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Are we letting the data race cloud our judgement?

By Julia Gabel, Mon 4 Sep 2017
FYI, this story is more than a year old

It’s a question that has been doing the rounds seemingly forever – how do we keep costs down while keeping our data secure?

Cloud is just the latest technology to step into the front lines of the debate.

In general, there is definitely a divide across the industry with some companies racing to embrace new ways to ease their workload woes by investing in infrastructure, others are investing in only mission critical services and farming out their technology needs to external providers.

Managing your data in the cloud is not trivial and ultimately there is no one size fits all solution. But companies should at least be thinking about this before they decide on their provider and platform.

Rapid adoption of public cloud is driving the debate. The need for speed is pushing people to make quick decisions when patience and long-term strategy should be considered a virtue. Often in their haste, the decision is being over simplified into public vs private cloud. I’d argue that both have benefits, but also raise some serious questions.

If you already have a fully functioning, expensive data centre then private cloud could be the one for you. You can use your already established infrastructure but the skills and time it takes to manage and maintain a data centre is a huge investment.

If you don’t have this pre-existing infrastructure the cost of building it can be astronomical. It’s just not an option for many. Enter public cloud. Your data is stored in a dedicated provider’s data centre who is responsible for the management and maintenance. It’s cheaper and allows you to get on with the day job.

It can also reduce lead times in testing and deploying new products.

Security, however, raises concerns for many - it is, in fact, the biggest decision driver when it comes to cloud adoption. But in reality, hacks into cloud providers are rare, and the big data breaches causing data loss were legitimate; but stolen, user credentials. Increasingly there is another aspect of public cloud that is giving people sleepless nights.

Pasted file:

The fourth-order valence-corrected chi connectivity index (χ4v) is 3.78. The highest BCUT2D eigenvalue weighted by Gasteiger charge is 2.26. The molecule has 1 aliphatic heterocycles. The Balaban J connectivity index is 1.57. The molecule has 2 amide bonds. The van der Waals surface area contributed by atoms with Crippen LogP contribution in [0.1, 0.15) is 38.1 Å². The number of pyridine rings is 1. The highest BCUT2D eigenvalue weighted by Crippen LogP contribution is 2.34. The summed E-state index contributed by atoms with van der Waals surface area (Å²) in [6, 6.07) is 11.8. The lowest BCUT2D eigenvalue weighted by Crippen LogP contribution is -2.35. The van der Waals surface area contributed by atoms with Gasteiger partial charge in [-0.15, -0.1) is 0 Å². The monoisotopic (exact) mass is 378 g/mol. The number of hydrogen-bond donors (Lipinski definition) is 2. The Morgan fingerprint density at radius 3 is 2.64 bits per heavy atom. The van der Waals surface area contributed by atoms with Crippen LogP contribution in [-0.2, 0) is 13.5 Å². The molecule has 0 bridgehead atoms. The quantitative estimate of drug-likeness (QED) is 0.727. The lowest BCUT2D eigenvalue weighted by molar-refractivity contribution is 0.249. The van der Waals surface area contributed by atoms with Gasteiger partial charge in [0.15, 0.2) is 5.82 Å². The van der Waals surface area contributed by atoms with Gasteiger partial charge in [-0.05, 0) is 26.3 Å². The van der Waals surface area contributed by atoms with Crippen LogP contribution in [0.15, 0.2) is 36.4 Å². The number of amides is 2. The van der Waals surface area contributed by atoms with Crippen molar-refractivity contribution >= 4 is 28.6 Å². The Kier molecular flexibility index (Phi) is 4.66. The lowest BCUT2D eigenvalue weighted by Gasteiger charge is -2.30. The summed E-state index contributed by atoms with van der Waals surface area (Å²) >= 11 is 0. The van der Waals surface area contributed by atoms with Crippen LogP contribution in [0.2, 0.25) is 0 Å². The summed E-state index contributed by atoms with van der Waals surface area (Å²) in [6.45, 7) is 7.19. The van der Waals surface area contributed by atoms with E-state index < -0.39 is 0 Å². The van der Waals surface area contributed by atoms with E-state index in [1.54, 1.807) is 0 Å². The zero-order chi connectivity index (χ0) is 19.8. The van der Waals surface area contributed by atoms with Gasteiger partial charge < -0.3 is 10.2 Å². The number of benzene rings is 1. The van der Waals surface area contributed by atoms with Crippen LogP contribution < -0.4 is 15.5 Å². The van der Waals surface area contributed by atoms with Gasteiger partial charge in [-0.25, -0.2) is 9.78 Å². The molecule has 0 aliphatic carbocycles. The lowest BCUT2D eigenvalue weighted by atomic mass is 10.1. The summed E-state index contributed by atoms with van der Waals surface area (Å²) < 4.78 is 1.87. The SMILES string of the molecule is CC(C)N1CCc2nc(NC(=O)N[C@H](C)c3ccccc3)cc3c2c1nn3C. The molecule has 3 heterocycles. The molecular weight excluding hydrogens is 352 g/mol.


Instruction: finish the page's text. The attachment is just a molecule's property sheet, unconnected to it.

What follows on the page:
I wonder, are we fated to repeat the mistakes of the past? 

In the 1980s and 1990s companies outsourced their IT with the aim to be more efficient. But when the price of these contracts rose they realised that they lacked the internal skills and their own infrastructure to get themselves out.

Recently we did a survey of participants at F5’s AN/Z Agility 2017 conference. We found that half of the attendees were worried about being locked in by public cloud providers.

Platform lock in is not a new concern, but it’s an important one. This happens across the IT industry to varying degrees but it’s particularly exacerbated by the lack of standardisation across cloud providers. There are no standard interfaces, formats for the actual data or open platforms in which to edit or interchange the data.

This means that even if there weren’t hidden costs and ambiguous small print – which often there are – actually migrating data across to a new cloud provider is hugely complex. Companies are finding themselves dependent on a single cloud provider and can’t easily move to a different vendor without considerable costs, disruption to services or legal constraints.

This lack of integration has wider implications for the industry. If vendors are able to ‘lock in’ companies they will also be able to effectively ‘lock out’ any other players. Increasing the barriers of entry into the market leads to less competition and ultimately that hurts the end consumers.

There is some hope. Technology platform lock in has a nasty habit of backfiring. Up until 2005, all digital music was essentially locked into the Apple iTunes ecosystem and available only on one of its devices.

But then in the next few years, a series of monopoly cases against Apple lead to all four major music labels removing Apple’s licensing restrictions on all their music by 2009. 

All organisations need the flexibility to adapt their IT strategies to fit with business needs. Some might even decide to bring some of the components in-house due to security related risks. But it’s not possible to get this kind of flexibility when you can’t leave your current provider.

There is a third way - hybrid cloud. It is about picking and choosing the relevant services to suit your needs. The complexity of your requirement and the type of data should determine what provider you go with. Again it goes back to really thinking about future proofing your cloud strategy. Look ahead to two years, five years, even 10 years.

My advice - ringfence the workloads that you want to move into the public cloud and what should be held on private servers. The design architecture should be based on your user’s needs and should be a well-considered strategy.

Ultimately, moving workloads can actually be easy and lock in is pretty much irrelevant. It is the wrap around services that are the real issue.

So read the small print and hedge your bets. There is no obligation for cloud providers to play nice with each other. Just take the best of what they have to offer and make sure your business needs are met.

Article by Rob Malkin, managing director AN/Z at F5 Networks

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